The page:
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Shocked holiday park residents told to quit mobile homes for a month

PUBLISHED: 14:10 03 May 2013 | UPDATED: 14:10 03 May 2013

Kingfisher Holiday Park, Burgh Castle.
Photo: Andy Darnell

Kingfisher Holiday Park, Burgh Castle. Photo: Andy Darnell

Archant © 2011

Mobile home owners are reeling from a closure bombshell which means scores of people will have to quit their homes for a month every year.

Uncertainty over the legal status of the caravan community at Kingfisher Holiday Park in Burgh Castle was lifted two years ago after it emerged hundreds of people were living there - albeit unwittingly - without the proper permission.

Many feared eviction but in the end the council decided on a compromise deal to let people stay until they moved or died, bringing about a gradual return to holiday use.

This week however the park’s owners Island Meadow Parks in West Sussex wrote to all the caravan owners, many of whom are retired, saying they had to move out for a month from February 1-28 next year as a result of the council enforcement notice served in May 2011.

Julia Ryder who moved to the Broadland park six years ago and has no other home said the letter came as a “bombshell” to residents, rekindling old anxieties.

She said many elderly or infirm people as well as those with young children in local schools or pets had nowhere else to go.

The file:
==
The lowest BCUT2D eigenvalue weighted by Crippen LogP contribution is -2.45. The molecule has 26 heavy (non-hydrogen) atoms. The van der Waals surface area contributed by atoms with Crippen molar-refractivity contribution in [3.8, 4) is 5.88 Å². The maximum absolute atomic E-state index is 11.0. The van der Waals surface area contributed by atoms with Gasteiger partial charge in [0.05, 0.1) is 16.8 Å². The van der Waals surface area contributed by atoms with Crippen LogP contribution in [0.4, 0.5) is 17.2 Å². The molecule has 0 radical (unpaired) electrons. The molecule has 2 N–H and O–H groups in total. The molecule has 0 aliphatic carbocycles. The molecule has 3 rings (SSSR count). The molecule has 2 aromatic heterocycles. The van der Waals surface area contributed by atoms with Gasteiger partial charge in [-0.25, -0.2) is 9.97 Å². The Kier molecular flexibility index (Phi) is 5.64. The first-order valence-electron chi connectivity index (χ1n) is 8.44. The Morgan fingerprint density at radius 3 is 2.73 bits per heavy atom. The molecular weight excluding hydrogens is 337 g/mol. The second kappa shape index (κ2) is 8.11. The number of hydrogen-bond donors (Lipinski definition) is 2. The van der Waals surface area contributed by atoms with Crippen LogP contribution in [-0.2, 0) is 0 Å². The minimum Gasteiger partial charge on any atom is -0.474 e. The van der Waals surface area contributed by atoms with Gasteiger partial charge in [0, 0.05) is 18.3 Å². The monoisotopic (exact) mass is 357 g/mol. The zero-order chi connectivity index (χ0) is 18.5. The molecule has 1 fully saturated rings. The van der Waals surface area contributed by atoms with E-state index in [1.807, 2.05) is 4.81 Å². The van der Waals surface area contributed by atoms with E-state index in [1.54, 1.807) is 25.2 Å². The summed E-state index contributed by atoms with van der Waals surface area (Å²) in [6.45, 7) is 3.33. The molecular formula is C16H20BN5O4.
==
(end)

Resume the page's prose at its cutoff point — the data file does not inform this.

She added people were worried about the security of their caravans and belongings especially as the site, while “closed”, still provided public access to the bar.

The 56-year-old said residents were seeking legal advice as well as the support of local MPs in a bid to force a re-think. “A lot of people will be stranded,” she added. “A lot of people have sold their homes to come on here and people are saying they will not be moving off.”

Meanwhile Gemma Manthorpe, enforcement officer at Great Yarmouth Borough Council, said she had no planning issue with the proposed closure but said it was a “complex case.”

Her focus was on compliance with the notice served in May 2011 which comes into force from August 1 this year.

From that date anyone found in breach of the planning regulations faces prosecution and the prospect of a heavy penalty including a criminal record and a fine of up to £20,000.

Officials she said would be checking that people new to the park had another permanent address and were not living there illegally - but would not be looking at those covered by the notice.

She added the council’s housing department had indicated it would not be able to re-house the estimated 170 people set to be made temporarily homeless.

Harvey Pratt, assistant director of Island Meadow Parks said introducing the month-long closure was the best way of complying with the enforcement notice which ultimately wanted to see the park returned to holiday use.

He said a current mix of arrangements with owners was “not working” and that the park had to be seen to be taking sufficient steps to comply, or risk losing its licence.

“New people are coming on to the park and the current mix is not working,” he said. “This is why we have put everyone on eleven months which is the best way to bring the park back to holiday use. At the end of the day the whole park only has planning permission for holiday use so no-one can live on it.”

Mr Pratt added the park would be taking steps to maintain security.

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